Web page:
For the past six months, my home has been a miniature rain forest. My home is not quite a studio-it’s a studio without a kitchen that I share with Jonathan in San Francisco’s Mission District. Thinking we’d be splitting our time between our city home and our country estate, another studio apartment in Santa Rosa, we blocked off about a third of our 100 or so square feet with sheets of Mylar (that silvery luminescent balloon material). Mylar reflect light, so it’s wonderful to surround plants with. Stimulated by a 400-watt growlight-and later the 1,000-watt bloomlight-the space created is a miniature growing room sheathed in a crinkly mirror.

We bought five tiny marijuana clones from the Oakland Cannabis Buyers Club and set up a hydroponics system. You nurture the plants out of “grow rocks” through which a mixture of water and nutrients constantly flows, adding a constant gurgle of water to the bright lights...19 hours a day. It’s a difficult environment to get used to, but hey, we’d only be there half the time, right?

I had never successfully grown anything in my life, although I come from a religious farming people in Iowa and Pennsylvania. But the wonderful thing about marijuana, whatever you think of its medicinal and recreational values, is that it grows.

And grows and grows and grows. Living green things are wonderful to have in your home; they add fragrance and oxygen and life. And humidity-one of our windows sealed shut from the thick air. Our drab little abode was transformed into something amazing. I was elated, rejuvenated.

I allowed the experience to become a metaphor for life and transformation, a new stage in which the threat of HIV had been reduced. Winter and the metaphors of death were over and spring was here in a big way.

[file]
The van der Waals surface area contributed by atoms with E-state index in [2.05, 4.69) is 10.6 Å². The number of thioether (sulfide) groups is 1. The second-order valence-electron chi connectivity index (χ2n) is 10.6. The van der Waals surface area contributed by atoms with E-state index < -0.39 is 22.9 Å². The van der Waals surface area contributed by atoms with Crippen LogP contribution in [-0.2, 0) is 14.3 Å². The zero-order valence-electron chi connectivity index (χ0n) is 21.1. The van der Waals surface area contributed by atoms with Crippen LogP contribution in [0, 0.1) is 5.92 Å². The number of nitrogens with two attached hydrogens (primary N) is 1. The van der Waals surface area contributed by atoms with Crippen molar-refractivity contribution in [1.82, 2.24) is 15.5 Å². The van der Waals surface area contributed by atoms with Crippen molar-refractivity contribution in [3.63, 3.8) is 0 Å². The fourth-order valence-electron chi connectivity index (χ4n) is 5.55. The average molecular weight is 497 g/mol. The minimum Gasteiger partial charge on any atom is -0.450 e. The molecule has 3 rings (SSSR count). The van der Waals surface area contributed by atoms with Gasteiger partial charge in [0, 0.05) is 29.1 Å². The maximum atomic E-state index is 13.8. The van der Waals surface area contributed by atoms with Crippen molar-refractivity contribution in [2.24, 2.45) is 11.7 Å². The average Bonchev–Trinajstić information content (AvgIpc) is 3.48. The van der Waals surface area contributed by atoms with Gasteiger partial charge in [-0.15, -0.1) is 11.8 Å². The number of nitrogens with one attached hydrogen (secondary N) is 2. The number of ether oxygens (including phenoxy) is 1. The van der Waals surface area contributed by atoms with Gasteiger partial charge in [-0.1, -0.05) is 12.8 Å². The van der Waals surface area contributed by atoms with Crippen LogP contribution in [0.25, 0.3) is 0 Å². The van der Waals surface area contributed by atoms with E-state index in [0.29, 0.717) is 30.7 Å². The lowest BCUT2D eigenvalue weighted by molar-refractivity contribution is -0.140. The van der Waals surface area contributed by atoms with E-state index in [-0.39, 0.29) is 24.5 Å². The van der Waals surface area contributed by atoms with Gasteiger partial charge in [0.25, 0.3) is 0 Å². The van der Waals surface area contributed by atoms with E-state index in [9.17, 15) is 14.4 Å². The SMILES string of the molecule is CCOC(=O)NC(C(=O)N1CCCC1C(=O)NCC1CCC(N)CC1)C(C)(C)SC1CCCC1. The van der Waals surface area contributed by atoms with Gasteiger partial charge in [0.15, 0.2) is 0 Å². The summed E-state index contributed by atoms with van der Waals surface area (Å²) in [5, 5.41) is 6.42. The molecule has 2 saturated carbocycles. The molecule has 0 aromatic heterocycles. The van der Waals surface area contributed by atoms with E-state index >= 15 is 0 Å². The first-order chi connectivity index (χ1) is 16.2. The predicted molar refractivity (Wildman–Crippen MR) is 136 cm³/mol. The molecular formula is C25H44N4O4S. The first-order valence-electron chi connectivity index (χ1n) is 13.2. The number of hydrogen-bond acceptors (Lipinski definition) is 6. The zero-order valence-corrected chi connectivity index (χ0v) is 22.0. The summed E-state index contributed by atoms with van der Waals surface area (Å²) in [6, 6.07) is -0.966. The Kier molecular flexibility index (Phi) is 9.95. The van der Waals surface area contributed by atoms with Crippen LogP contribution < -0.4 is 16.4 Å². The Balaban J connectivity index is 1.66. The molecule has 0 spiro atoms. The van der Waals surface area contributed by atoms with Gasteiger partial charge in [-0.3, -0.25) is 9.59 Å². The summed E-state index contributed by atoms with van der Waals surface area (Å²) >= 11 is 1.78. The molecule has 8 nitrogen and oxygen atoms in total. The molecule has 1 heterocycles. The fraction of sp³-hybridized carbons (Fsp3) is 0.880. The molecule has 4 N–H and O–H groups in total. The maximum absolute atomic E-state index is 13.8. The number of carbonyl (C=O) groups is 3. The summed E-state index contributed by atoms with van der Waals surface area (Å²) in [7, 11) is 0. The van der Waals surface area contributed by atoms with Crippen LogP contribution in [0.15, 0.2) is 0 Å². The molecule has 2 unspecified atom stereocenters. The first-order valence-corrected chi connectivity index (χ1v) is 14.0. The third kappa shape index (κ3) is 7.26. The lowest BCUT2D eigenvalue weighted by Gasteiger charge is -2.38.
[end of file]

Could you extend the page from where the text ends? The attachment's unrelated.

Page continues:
And then the plants grew some more. Jonathan and I switched the light cycle to 12 hours a day to trick the pot into thinking winter was coming and it was time to start flowering, to start creating those luminous white buds that eventually tight up, turn orange and get smoked.

But light was coming in also in the morning, interrupting their dark cycle, so they went back to vegetative growth. They bulged out of the Mylar curtain, seven feet tall and counting. I had to get down on my knees and crawl to water them.

The Santa Rosa apartment didn’t work out, so we stayed in the Mission, and our rain forest, seven days a week. As spring turned toward summer, the room got hotter. Not even constantly running fans and open windows could keep the heat down with that 1,000-watt bulb. But slowly the plants were harvestable. You hang the miniature buds to dry for a few days and manicure them by trimming off the leaf.

Soon our entire apartment was overtaken. Weed growing, baby weed in the closet, weed hanging, weed in storage, weed crumbs on the floor, weed in the bed.

Weed was making me crazy. I was a stoner when I was 19, and I sold weed from my college dorm. But I hadn’t smoked much since them, so the beauty of the project was about making something grow. I am not one of those people who feels that pot is necessarily a beautiful, revolutionary thing. Jonathan had been taking AZT and needed to smoke to mellow out the nausea and those sensations of toxicity in the brain, but he had gone off the drug since we started farming.

What had begun as a Zen experience of vegetable communion was becoming a simple irritation. The expense for those lights and pumps and nutrients was significant. Even if we sold out harvest on the street, we wouldn’t see much profit.  Watering, trimming, harvesting and manicuring takes time.

So I had done the weed thing. I had made it grow. I just wanted my life back.

Finally, as I write, the harvest is in. The plants have been killed and their flowers smoked (only by friends with doctors’ notes!) or sold to the Oakland buyers club. Although Oakland is the only city in California to have passed a law allowing cultivation of pot for sale, we live in San Francisco. I’ll admit that despite the meager profits, the illegality itself made the money sweeter. We all love to be outlaws in America.

The lights have been turned off, and we have our full 100 square feet to luxuriate in again. The sheets are washed, the floor swept and the air less fragrant, less green, less oxygenated. Nothing left but the memories, and maybe a half-ounce or so of our best buds-but only for any possible future medical needs.